Smokers die significantly earlier than nonsmokers: 13.2 years for men and 14.5 years for women.
Smoking in pregnancy accounts for an estimated 20 to 30 percent of low-birth weight babies, up to 14 percent of preterm deliveries, and some 10 percent of all infant deaths. Even apparently healthy, full-term babies of smokers have been found to be born with narrowed airways and reduced lung function.
In 2005, 10.7 percent of all women smoked during pregnancy, down almost 45 percent from 1990.
Neonatal health-care costs attributable to maternal smoking in the U.S. have been estimated at $366 million per year, or $704 per maternal smoker.
In 2009, an estimated 46.6 million, or 20.6% of adults (aged 18+) were current smokers. The annual prevalence of smoking declined more than 50 percent between 1965 and 2009.
Secondhand smoke involuntarily inhaled by nonsmokers from other people’s cigarettes is classified by the U.S. Environmental Protection Agency as a known human (Group A) carcinogen, responsible for approximately 3,400 lung cancer deaths and 46,000 heart disease deaths in adult nonsmokers annually in the United States.
Smoking by parents is associated with a wide range of adverse effects in their children, including exacerbation of asthma, increased frequency of colds and ear infections, and sudden infant death syndrome. Secondhand smoke causes more than an estimated 202,000 asthma episodes, 790,000 physician visits for buildup of fluid in the middle ear (otitis media, or middle ear infection), and 430 sudden infant death syndrome (SIDS) cases each year.
In light of the overwhelming the scientific evidence of the widespread dangers of smoking, much of which didn't exist in Rabbi Feinstein's day, the Rabbinical Council of America issued aruling which was co-authored by one of Rabbi Feinstein's son-in-laws. The ruling states that  if Rabbi Feinstein were alive today, he would certainly reverse his opinion and prohibit smoking.
While learning at the yeshiva, I personally heard Rabbi Shalom Arush say that that the prohibition against smoking does not stem merely from the commandment to protect one’s health. It also stems from Torah prohibition against murder. The same logic that applies to the prohibition to murder others applies to murdering oneself. Smoking is a form of suicide  because with every inhalation the smoker causes direct damage to his lungs and, in a sense, brings his own death a bit closer. If this is the case, such a person violates a severe negative commandment, “Thou shall not kill,” which is one of the Ten Commandments.
Many other people that I speak to, as a psychotherapist, justify their smoking with a specious form of emuna. They tell me that it's up to G-d how long a person will live. So what difference does it make if they smoke? Actually this fatalistic attitude is the opposite of  true emuna.  Granted that the years of our lives may be pre-determined, but who could be so bold to say that G-d cannot change his "mind" about the length of a person's life? The verse "But for your own life's blood I will require a reckoning," (Genesis 9:5) specifically applies not only to obvious forms of suicide, but to any suicidal act. Is it permissible to walk through fire or to jump off a bridge or eat oneself into obesity with the rationalization that since a person's years are  predetermined that any suicidal act is permissible? Cigarette smoking undoubtably belongs in this category.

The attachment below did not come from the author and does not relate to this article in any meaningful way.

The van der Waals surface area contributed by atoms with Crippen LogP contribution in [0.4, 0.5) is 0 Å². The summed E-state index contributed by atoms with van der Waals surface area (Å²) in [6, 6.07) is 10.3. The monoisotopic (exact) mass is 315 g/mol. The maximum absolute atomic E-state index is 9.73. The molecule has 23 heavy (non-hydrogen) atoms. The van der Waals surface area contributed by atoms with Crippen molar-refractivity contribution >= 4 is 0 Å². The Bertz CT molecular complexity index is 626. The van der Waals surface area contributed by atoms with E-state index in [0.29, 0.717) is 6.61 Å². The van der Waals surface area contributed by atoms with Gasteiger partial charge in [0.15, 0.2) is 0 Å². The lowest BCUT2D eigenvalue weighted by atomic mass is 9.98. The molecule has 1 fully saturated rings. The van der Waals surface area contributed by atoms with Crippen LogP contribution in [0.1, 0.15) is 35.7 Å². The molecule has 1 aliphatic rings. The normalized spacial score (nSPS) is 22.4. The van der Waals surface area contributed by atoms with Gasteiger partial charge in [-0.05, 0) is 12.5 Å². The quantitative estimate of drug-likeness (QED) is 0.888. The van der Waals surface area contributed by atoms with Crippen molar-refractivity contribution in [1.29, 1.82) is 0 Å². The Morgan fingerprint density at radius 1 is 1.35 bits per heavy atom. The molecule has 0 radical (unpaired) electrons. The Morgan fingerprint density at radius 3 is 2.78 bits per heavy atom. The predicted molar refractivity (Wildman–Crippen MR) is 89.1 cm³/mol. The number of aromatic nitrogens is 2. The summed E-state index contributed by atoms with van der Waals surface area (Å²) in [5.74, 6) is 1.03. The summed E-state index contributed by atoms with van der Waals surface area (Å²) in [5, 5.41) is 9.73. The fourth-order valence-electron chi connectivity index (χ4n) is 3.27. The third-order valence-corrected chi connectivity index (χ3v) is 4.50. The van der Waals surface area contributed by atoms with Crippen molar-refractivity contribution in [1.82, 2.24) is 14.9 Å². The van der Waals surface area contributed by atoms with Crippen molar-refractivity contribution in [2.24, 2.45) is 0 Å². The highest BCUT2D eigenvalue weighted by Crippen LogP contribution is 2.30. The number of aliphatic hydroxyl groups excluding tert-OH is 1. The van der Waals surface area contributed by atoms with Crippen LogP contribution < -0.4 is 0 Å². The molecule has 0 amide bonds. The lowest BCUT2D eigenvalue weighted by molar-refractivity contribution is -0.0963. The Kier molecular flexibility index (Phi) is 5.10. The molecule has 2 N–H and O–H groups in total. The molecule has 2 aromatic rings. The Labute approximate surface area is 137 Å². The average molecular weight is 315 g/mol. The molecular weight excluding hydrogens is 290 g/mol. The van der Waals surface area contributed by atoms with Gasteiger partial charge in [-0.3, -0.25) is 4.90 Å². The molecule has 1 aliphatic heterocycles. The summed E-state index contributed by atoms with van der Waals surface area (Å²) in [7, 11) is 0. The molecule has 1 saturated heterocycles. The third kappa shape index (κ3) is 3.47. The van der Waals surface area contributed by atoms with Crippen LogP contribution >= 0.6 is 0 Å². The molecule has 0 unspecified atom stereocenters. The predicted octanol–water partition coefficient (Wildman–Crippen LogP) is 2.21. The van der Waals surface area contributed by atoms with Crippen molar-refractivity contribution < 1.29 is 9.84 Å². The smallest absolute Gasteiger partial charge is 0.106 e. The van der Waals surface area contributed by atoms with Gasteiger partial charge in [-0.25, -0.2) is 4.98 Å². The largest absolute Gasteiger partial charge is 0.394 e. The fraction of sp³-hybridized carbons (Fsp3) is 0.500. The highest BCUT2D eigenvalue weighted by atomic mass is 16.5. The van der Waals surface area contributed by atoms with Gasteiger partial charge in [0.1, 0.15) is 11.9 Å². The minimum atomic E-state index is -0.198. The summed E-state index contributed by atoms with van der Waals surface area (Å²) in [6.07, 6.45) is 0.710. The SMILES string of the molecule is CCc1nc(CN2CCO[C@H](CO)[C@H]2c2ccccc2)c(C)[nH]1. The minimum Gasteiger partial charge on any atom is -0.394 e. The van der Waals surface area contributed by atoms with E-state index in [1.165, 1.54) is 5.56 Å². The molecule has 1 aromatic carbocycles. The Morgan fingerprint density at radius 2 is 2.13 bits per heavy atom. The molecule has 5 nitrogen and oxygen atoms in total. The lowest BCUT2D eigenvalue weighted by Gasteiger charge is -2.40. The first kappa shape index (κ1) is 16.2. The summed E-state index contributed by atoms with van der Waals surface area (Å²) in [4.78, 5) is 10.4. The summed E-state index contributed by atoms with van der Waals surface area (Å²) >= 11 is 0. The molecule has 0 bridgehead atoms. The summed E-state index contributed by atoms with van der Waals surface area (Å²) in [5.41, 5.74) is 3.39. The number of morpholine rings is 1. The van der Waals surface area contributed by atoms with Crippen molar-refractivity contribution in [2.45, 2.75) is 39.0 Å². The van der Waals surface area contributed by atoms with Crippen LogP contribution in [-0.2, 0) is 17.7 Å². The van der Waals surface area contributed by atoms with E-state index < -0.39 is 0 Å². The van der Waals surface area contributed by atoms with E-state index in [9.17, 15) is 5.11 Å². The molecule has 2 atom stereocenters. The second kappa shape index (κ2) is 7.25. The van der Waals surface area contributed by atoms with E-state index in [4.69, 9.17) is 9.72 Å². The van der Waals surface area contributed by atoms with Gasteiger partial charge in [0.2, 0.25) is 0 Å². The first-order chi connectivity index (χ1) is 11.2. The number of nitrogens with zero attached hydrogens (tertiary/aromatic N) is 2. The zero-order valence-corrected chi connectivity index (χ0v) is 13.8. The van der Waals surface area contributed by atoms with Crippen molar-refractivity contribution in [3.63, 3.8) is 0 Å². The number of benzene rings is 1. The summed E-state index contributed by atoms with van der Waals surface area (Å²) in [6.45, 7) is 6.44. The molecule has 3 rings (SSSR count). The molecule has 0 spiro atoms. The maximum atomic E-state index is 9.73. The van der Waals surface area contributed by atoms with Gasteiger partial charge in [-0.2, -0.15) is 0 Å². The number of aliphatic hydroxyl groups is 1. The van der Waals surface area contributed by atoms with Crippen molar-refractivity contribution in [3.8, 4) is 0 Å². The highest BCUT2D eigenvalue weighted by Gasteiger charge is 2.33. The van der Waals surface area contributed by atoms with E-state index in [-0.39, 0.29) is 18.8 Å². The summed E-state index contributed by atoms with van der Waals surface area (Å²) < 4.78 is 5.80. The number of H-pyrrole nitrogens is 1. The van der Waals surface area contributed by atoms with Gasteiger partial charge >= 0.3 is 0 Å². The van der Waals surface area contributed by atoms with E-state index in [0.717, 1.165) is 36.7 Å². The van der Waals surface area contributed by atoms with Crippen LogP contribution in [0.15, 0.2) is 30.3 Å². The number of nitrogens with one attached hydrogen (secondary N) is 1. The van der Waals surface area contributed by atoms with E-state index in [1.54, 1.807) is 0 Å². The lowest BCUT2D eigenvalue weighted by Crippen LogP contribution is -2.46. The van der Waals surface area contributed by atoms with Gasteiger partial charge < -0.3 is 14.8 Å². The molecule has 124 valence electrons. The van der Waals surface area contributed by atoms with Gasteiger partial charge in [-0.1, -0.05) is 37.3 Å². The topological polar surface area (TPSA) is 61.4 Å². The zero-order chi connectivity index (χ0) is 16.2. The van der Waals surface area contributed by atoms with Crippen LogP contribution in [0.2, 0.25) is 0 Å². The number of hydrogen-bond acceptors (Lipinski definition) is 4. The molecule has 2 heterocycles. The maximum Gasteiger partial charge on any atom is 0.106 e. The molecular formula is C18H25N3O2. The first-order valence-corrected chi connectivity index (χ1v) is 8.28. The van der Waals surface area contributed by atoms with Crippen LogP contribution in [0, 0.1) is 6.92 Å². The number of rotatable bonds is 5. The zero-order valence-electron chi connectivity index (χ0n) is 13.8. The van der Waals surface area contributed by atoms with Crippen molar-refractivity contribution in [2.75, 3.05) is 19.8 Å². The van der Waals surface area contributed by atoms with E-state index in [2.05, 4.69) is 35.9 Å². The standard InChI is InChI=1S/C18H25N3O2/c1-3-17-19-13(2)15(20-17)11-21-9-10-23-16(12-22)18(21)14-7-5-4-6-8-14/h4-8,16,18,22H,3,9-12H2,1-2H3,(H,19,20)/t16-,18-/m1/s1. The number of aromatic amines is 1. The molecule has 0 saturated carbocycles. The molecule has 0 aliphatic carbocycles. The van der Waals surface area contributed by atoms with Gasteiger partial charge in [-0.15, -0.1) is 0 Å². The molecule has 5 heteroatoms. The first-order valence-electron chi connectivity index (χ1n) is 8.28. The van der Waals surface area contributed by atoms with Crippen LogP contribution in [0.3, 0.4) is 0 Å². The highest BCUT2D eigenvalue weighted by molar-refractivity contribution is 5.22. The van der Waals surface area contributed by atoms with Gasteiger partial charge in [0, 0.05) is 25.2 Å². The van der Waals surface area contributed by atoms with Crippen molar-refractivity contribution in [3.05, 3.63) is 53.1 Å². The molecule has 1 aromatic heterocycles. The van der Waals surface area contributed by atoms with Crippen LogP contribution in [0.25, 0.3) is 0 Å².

According to Rabbi Arush we are obligated to sanctify life in quality in order to maximize its quantity. To Rav Arush, the physical fitness buffs are far closer to Hashem than are the smokers. One is not permitted to destroy life because life belongs to G-d. G-d entrusts us with life, but life doesn't belong to us to do with whatever we choose. Since the Torah considers life to be sacred, to intentionally place oneself in danger is explicitly prohibited. Let's consider the following verses from the Torah: "Take heed unto yourself and take care of your life," (Deuteronomy 4:9); "Be exceedingly careful with your life," (Deuteronomy 4:15); “Only be careful and guard your soul greatly,” (Deuteronomy 4:9), “You must guard your souls greatly," (Ibid. 4:15),
In light of the current scientific evidence of the many dangers that cigarette smoking pose to human life, the permissibility of cigarette smoking, according to Jewish law, should be beyond debate. The saintly Chofetz Chaim had no doubt about the impermissibility of cigarette smoking when some sixty years ago, he wrote that it is forbidden for a person to accustom himself to smoking. The time is long past that we have a unanimous legal prohibition of cigarette smoking. As long as we don't, we are denying the Torah's view of the inviolable sanctity of life.
* * *
We invite you to visit Dr. Zev Ballen's popular daily web journal Spiritual Coaching.